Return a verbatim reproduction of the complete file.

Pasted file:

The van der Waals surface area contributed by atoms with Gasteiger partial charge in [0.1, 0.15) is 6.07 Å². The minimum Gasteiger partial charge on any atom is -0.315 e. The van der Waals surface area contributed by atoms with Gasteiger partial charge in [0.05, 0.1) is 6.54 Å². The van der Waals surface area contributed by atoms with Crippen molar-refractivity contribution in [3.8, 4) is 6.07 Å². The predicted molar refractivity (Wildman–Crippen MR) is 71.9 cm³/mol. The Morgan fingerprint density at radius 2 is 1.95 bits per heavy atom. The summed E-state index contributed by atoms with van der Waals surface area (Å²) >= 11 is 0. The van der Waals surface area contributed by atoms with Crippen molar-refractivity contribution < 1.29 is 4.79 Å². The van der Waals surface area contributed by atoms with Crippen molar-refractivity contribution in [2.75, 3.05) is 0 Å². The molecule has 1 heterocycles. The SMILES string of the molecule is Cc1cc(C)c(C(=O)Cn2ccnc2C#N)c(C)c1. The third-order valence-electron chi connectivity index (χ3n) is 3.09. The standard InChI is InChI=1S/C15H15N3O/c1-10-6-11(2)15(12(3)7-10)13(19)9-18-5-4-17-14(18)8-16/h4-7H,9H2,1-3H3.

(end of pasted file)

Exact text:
The van der Waals surface area contributed by atoms with Gasteiger partial charge in [0.1, 0.15) is 6.07 Å². The minimum Gasteiger partial charge on any atom is -0.315 e. The van der Waals surface area contributed by atoms with Gasteiger partial charge in [0.05, 0.1) is 6.54 Å². The van der Waals surface area contributed by atoms with Crippen molar-refractivity contribution in [3.8, 4) is 6.07 Å². The predicted molar refractivity (Wildman–Crippen MR) is 71.9 cm³/mol. The Morgan fingerprint density at radius 2 is 1.95 bits per heavy atom. The summed E-state index contributed by atoms with van der Waals surface area (Å²) >= 11 is 0. The van der Waals surface area contributed by atoms with Crippen molar-refractivity contribution < 1.29 is 4.79 Å². The van der Waals surface area contributed by atoms with Crippen molar-refractivity contribution in [2.75, 3.05) is 0 Å². The molecule has 1 heterocycles. The SMILES string of the molecule is Cc1cc(C)c(C(=O)Cn2ccnc2C#N)c(C)c1. The third-order valence-electron chi connectivity index (χ3n) is 3.09. The standard InChI is InChI=1S/C15H15N3O/c1-10-6-11(2)15(12(3)7-10)13(19)9-18-5-4-17-14(18)8-16/h4-7H,9H2,1-3H3.